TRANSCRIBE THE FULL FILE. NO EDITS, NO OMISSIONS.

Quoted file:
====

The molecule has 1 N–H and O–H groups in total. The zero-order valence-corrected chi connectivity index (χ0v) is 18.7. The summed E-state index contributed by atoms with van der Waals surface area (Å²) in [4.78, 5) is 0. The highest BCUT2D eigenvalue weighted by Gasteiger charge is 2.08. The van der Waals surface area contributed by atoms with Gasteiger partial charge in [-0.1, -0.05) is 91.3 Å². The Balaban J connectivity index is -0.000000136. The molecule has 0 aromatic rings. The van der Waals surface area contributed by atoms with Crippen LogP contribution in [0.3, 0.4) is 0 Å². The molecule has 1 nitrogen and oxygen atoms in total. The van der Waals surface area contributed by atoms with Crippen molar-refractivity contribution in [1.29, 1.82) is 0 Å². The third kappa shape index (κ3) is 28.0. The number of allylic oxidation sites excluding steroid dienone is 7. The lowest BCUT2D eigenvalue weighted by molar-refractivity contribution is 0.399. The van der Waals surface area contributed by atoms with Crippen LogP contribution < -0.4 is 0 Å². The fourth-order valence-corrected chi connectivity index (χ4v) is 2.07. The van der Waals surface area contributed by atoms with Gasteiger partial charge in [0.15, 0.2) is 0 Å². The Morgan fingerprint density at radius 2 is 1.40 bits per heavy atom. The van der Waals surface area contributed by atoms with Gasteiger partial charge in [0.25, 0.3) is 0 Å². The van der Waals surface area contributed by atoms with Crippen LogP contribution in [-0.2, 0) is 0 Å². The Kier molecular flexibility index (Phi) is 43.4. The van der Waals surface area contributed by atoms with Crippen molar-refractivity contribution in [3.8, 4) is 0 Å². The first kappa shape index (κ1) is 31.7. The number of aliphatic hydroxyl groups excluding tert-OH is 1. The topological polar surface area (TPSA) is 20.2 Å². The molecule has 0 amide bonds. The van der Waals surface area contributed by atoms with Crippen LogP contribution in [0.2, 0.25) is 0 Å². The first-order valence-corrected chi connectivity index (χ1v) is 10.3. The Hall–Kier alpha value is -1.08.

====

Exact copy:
The molecule has 1 N–H and O–H groups in total. The zero-order valence-corrected chi connectivity index (χ0v) is 18.7. The summed E-state index contributed by atoms with van der Waals surface area (Å²) in [4.78, 5) is 0. The highest BCUT2D eigenvalue weighted by Gasteiger charge is 2.08. The van der Waals surface area contributed by atoms with Gasteiger partial charge in [-0.1, -0.05) is 91.3 Å². The Balaban J connectivity index is -0.000000136. The molecule has 0 aromatic rings. The van der Waals surface area contributed by atoms with Crippen LogP contribution in [0.3, 0.4) is 0 Å². The molecule has 1 nitrogen and oxygen atoms in total. The van der Waals surface area contributed by atoms with Crippen molar-refractivity contribution in [1.29, 1.82) is 0 Å². The third kappa shape index (κ3) is 28.0. The number of allylic oxidation sites excluding steroid dienone is 7. The lowest BCUT2D eigenvalue weighted by molar-refractivity contribution is 0.399. The van der Waals surface area contributed by atoms with Crippen LogP contribution < -0.4 is 0 Å². The fourth-order valence-corrected chi connectivity index (χ4v) is 2.07. The van der Waals surface area contributed by atoms with Gasteiger partial charge in [0.15, 0.2) is 0 Å². The Morgan fingerprint density at radius 2 is 1.40 bits per heavy atom. The van der Waals surface area contributed by atoms with Gasteiger partial charge in [0.25, 0.3) is 0 Å². The van der Waals surface area contributed by atoms with Crippen LogP contribution in [-0.2, 0) is 0 Å². The Kier molecular flexibility index (Phi) is 43.4. The van der Waals surface area contributed by atoms with Crippen molar-refractivity contribution in [3.8, 4) is 0 Å². The first kappa shape index (κ1) is 31.7. The number of aliphatic hydroxyl groups excluding tert-OH is 1. The topological polar surface area (TPSA) is 20.2 Å². The molecule has 0 amide bonds. The van der Waals surface area contributed by atoms with Crippen LogP contribution in [0.2, 0.25) is 0 Å². The first-order valence-corrected chi connectivity index (χ1v) is 10.3. The Hall–Kier alpha value is -1.08.